How Basements and Crawlspaces Affect Wood Floors

Brett Miller, Vice President of Education & Certification at the NWFA
Brett Miller, Vice President of Education & Certification at the NWFA

Basements and crawlspaces can have a big impact on the performance of wood flooring. Some of these spaces are finished and conditioned, while others are not. Understanding how these spaces can affect wood floors is critical to achieving a successful wood flooring installation.

The first thing to consider when evaluating basements and crawlspaces is the foundation walls. Foundation issues translate to flooring issues. Cracks in foundation walls may be a larger sign of settling, structural damage, or water infiltration. These are structural issues that will need to be fixed by a qualified contractor before flooring installation can begin.

Basements

A basement can be partly or entirely below-grade. Basements normally are constructed to keep both liquid and capillary water from finding its way into the structure using vapor barriers on the foundation walls, surface drainage systems, below-grade drainage systems, perimeter drainage systems, and capillary breaks.

The ambient conditions of the basement will change from season-to-season and may affect the flooring above. These ambient conditions will differ depending on the space being finished or unfinished. In a finished basement, the walls normally are insulated, and the space is heated and cooled similarly to the living space above it. This is considered a conditioned space.

In unfinished basements, the walls are not insulated, and the heating and air conditioning often is not turned on, or is maintained differently than the upstairs living spaces. Unfinished basements are considered unconditioned spaces. Unconditioned basements typically are cooler and have higher RH levels than the living space above. If an unfinished basement becomes finished, the conditions below the floor will change, which could affect a wood floor that is already installed.

Crawlspaces

A crawlspace is an open area of a building that is partly or entirely below-grade. It is not a complete floor level. It typically is just deep enough to allow a person to gain access to the under-floor area by crawling.

The distance from the earth to the underside of the floor joist must be a minimum of 18” and a minimum of 12” from the earth to the underside of the beams. If the crawlspace is built on piers or stilts, the pier or stilt should be set on the footing evenly.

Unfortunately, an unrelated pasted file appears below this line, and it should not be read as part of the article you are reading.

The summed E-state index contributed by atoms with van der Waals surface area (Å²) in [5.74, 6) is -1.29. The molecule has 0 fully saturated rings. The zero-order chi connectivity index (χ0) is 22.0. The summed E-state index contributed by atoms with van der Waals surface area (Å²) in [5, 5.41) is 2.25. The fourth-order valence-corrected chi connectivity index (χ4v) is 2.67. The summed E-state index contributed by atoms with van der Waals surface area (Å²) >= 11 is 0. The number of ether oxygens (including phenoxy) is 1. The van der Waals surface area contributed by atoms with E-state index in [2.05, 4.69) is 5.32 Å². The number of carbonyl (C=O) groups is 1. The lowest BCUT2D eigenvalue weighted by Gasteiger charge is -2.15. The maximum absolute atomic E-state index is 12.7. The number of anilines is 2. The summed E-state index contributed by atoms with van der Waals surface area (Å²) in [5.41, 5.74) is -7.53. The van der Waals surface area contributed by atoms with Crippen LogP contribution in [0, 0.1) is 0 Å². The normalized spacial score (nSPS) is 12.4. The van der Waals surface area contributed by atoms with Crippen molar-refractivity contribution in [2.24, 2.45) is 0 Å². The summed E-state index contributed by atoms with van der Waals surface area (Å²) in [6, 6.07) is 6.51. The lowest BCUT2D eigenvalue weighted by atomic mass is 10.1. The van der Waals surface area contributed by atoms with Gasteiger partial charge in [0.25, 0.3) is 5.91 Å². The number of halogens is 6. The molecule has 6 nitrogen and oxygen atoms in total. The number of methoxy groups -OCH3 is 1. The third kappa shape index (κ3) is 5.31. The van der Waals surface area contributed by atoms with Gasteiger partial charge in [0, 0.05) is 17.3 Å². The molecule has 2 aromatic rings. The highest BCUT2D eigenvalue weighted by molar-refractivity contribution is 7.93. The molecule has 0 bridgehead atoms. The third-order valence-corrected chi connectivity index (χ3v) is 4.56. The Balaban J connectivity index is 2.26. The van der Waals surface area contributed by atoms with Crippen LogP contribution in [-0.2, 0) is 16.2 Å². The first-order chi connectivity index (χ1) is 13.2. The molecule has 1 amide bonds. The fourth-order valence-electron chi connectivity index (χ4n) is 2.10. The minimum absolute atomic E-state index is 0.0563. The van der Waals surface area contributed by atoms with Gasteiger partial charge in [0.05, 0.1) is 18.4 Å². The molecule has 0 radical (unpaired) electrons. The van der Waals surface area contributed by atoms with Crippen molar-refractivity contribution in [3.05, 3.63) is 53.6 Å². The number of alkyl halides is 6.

The temperature and moisture conditions in a crawlspace will differ from the temperature and moisture conditions in the living space of the structure. In general, unconditioned crawlspaces are cooler and have higher relative humidity levels than in the living space above.

Humidity levels in crawlspaces are elevated by the evaporation of moisture from the soil. Evaporation generally is greatest during Summer, when the soil is warmer, and less during the Winter, when it is cooler. A Class I vapor retarder installed over the ground greatly reduces evaporation from crawlspace floors, thereby lowering crawlspace humidity levels.

The temperature gradient from the cooler underside of the subfloor system in the crawlspace to the indoor living side of the subfloor system can be drastic. This temperature gradient may result in condensation forming on the underside of the subflooring due to the dew point.

A crawlspace can be classified into three general categories: open crawlspaces; ventilated crawlspaces; and enclosed and conditioned crawlspaces.

Open crawlspaces include open pier-and-beam foundations. These are considered unconditioned spaces. Open crawl spaces may have a continuous wall on just one side and be open on the other sides.

Skirting these types of crawlspaces to form an enclosed crawl space and then adding venting could result in moisture issues, especially in hot and humid areas of the country.

 

 

 

 

 

 

 

 

 

 

 

 

 

 

 

 

Ventilated crawlspaces are regulated by the International Residential Code, section R408. The regulations are as follows:

  • The underfloor space between the bottom of the floor joists and the earth under any building (except space occupied by a basement) should have ventilation openings through foundation walls or exterior walls.